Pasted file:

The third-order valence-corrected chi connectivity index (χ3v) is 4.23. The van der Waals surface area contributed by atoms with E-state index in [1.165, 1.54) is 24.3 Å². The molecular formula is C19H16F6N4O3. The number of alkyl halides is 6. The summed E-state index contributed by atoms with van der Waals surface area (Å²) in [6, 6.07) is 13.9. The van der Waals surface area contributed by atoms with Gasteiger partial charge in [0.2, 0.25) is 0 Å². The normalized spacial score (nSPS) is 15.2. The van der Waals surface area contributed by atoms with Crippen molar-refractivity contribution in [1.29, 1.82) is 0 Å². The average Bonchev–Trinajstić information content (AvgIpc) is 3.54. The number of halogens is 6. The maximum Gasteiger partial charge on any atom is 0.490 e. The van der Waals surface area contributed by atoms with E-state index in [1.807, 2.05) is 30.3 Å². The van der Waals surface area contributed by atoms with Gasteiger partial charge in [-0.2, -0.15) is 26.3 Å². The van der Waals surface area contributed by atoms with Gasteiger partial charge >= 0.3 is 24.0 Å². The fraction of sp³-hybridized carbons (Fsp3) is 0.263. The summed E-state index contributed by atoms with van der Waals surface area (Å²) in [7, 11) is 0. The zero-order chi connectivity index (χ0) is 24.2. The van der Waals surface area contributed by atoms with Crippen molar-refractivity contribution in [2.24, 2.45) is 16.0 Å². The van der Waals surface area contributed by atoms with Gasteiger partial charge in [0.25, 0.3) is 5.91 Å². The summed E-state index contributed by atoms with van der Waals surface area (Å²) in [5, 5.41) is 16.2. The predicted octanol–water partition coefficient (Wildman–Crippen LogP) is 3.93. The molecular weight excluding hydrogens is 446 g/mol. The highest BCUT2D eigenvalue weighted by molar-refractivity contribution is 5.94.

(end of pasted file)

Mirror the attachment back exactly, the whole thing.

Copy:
The third-order valence-corrected chi connectivity index (χ3v) is 4.23. The van der Waals surface area contributed by atoms with E-state index in [1.165, 1.54) is 24.3 Å². The molecular formula is C19H16F6N4O3. The number of alkyl halides is 6. The summed E-state index contributed by atoms with van der Waals surface area (Å²) in [6, 6.07) is 13.9. The van der Waals surface area contributed by atoms with Gasteiger partial charge in [0.2, 0.25) is 0 Å². The normalized spacial score (nSPS) is 15.2. The van der Waals surface area contributed by atoms with Crippen molar-refractivity contribution in [1.29, 1.82) is 0 Å². The average Bonchev–Trinajstić information content (AvgIpc) is 3.54. The number of halogens is 6. The maximum Gasteiger partial charge on any atom is 0.490 e. The van der Waals surface area contributed by atoms with E-state index in [1.807, 2.05) is 30.3 Å². The van der Waals surface area contributed by atoms with Gasteiger partial charge in [-0.2, -0.15) is 26.3 Å². The van der Waals surface area contributed by atoms with Gasteiger partial charge >= 0.3 is 24.0 Å². The fraction of sp³-hybridized carbons (Fsp3) is 0.263. The summed E-state index contributed by atoms with van der Waals surface area (Å²) in [7, 11) is 0. The zero-order chi connectivity index (χ0) is 24.2. The van der Waals surface area contributed by atoms with Crippen molar-refractivity contribution in [2.24, 2.45) is 16.0 Å². The van der Waals surface area contributed by atoms with Gasteiger partial charge in [0.25, 0.3) is 5.91 Å². The summed E-state index contributed by atoms with van der Waals surface area (Å²) in [5, 5.41) is 16.2. The predicted octanol–water partition coefficient (Wildman–Crippen LogP) is 3.93. The molecular weight excluding hydrogens is 446 g/mol. The highest BCUT2D eigenvalue weighted by molar-refractivity contribution is 5.94.